List of most common Konglish

The National Academy of the Korean Language selected 6000 essential vocabulary for people learning Korean. Lee Jae-wook compiled this list and organized it by frequency. The highest frequency section contains 1087 total words, including a number of Konglish terms taken directly from English;[26] these terms retain the same meaning and nearly the same pronunciation as in the original English. (Revised Romanization is used below.)

Romanization Hangeul English Romanization Hangeul English
ge-im 게임 game nek-ta-i 넥타이 necktie
no-teu 노트 note nyu-seu 뉴스 news
dal-leo 달러 dollar ra-di-o 라디오 radio
reo-si-a 러시아 Russia me-nyu 메뉴 menu
mi-teo 미터 meter ba-na-na 바나나 banana
beo-seu 버스 bus bol-pen 볼펜 ballpoint pen
bi-di-o 비디오 video sya-wo 샤워 shower
sen-ti-mi-teo 센티미터 centimeter so-pa 소파 sofa
syo-ping 쇼핑 shopping syu-peo-ma-ket 슈퍼마켓 supermarket
seu-ki 스키 ski seu-teu-re-seu 스트레스 stress
seu-po-cheu 스포츠 sports a-i-seu-keu-rim 아이스크림 ice-cream
a-pa-teu 아파트 apartment e-eo-keon 에어컨 air conditioner
o-ren-ji 오렌지 orange ju-seu 주스 juice
cho-kol-lit 초콜릿 chocolate ka-deu 카드 card
ca-me-ra 카메라 camera kae-na-da 캐나다 Canada
keo-pi 커피 coffee keom-pyu-teo 컴퓨터 computer
keop cup col-la 콜라 cola
keu-ri-seu-ma-seu 크리스마스 Christmas taek-si 택시 taxi
te-ni-seu 테니스 tennis te-i-beul 테이블 table
tel-le-bi-jeon 텔레비전 television ti-beu-i 티브이 TV
tim team pa-ti 파티 party
peo-sen-teu 퍼센트 percent ho-tel 호텔 hotel
pi-a-no 피아노 piano pi-ja 피자 pizza
haen-deu-pon 핸드폰 cell phone haem-beo-geo 햄버거 hamburger

Source Link:

Janglish ( Wasei-eigo )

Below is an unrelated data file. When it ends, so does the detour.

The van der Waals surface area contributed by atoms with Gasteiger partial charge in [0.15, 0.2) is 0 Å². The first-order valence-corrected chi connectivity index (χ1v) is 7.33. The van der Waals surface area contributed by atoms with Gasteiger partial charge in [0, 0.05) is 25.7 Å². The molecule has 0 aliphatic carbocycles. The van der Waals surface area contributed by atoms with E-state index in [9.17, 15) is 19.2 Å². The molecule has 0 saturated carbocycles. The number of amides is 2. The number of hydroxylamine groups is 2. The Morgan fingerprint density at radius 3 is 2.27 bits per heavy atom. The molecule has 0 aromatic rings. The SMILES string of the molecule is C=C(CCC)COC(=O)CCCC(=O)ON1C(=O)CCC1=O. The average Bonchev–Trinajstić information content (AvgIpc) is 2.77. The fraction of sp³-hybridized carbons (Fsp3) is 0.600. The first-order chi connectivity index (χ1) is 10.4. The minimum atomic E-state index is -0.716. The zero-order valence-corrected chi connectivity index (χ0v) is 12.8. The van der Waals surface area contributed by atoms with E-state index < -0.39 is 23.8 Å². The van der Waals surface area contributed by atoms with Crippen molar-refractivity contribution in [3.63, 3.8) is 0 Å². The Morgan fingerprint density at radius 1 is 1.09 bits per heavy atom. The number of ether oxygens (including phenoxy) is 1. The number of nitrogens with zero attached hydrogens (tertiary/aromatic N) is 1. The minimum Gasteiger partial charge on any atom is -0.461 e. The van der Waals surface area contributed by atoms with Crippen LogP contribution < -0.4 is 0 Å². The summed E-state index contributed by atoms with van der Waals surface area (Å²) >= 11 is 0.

Many words written in katakana may seem to be English to Japanese people, but English speakers don’t know what they mean: they only exist as pseudo-English Japanese words. This may seem odd, but it is similar to the way that many pseudo-Chinese words have been invented by the Japanese. In the same way that `walkman’ is now part of English, many of the Japanese-made Chinese words have been adopted by the Chinese.
In Japan, these words are called wasei eigo. Wasei means `made in Japan’, and eigo means English. So wasei eigo (和製英語) means `English made in Japan’. One well-known example of this is `walkman’ for portable tape player.

Note also that a lot of Japanese gairaigo words actually come from languages other than English.
The Japanese have also given new meanings to existing English words.

“English” Romanized Japanese Katakana Meaning Notes

all back / ooru bakku オール バック swept back hair

American coffee /  amerikan koohii アメリカン コーヒー weak coffee – Note that “koohii” is from Dutch (see 4.4. Which Japanese words come from Dutch?).

American dog / amerikan doggu アメリカン ドッグ corn dog – (frankfurter on a stick dipped in batter and deep-fried)

baby car / bebii kaa ベビー カー pram/stroller

bed town / beddo taun ベッド タウン commuter town

bottle keep / botoru kiipu ボトル キープ The practice of buying a bottle of spirits at a bar which is then kept there for the customer

cell motor / seru mootaa セル モーター starter motor

consent konsento コンセント electric socket From concentric plug (an old-fashioned form of electrical plug).

cooler / kuuraa クーラー air conditioner

cuffs button / kafusu botan カフス ボタン cuff link

deep kiss / diipu kisu ディープ キス tongue kiss

doctor stop / dokutaa sutoppu ドクター ストップ doctor’s instructions to slow down

freeter furiitaa /  フリーター Permanent casual worker May be formed from English “free” and German “arbeiter”.

front glass / furonto garasu フロント ガラス windscreen/windshield

g-pan / jii pan ジー パン jeans

game centre / geemu sentaa ゲーム センター video game arcade

golden hour / goruden awaa ゴルデン アワー `prime time’ television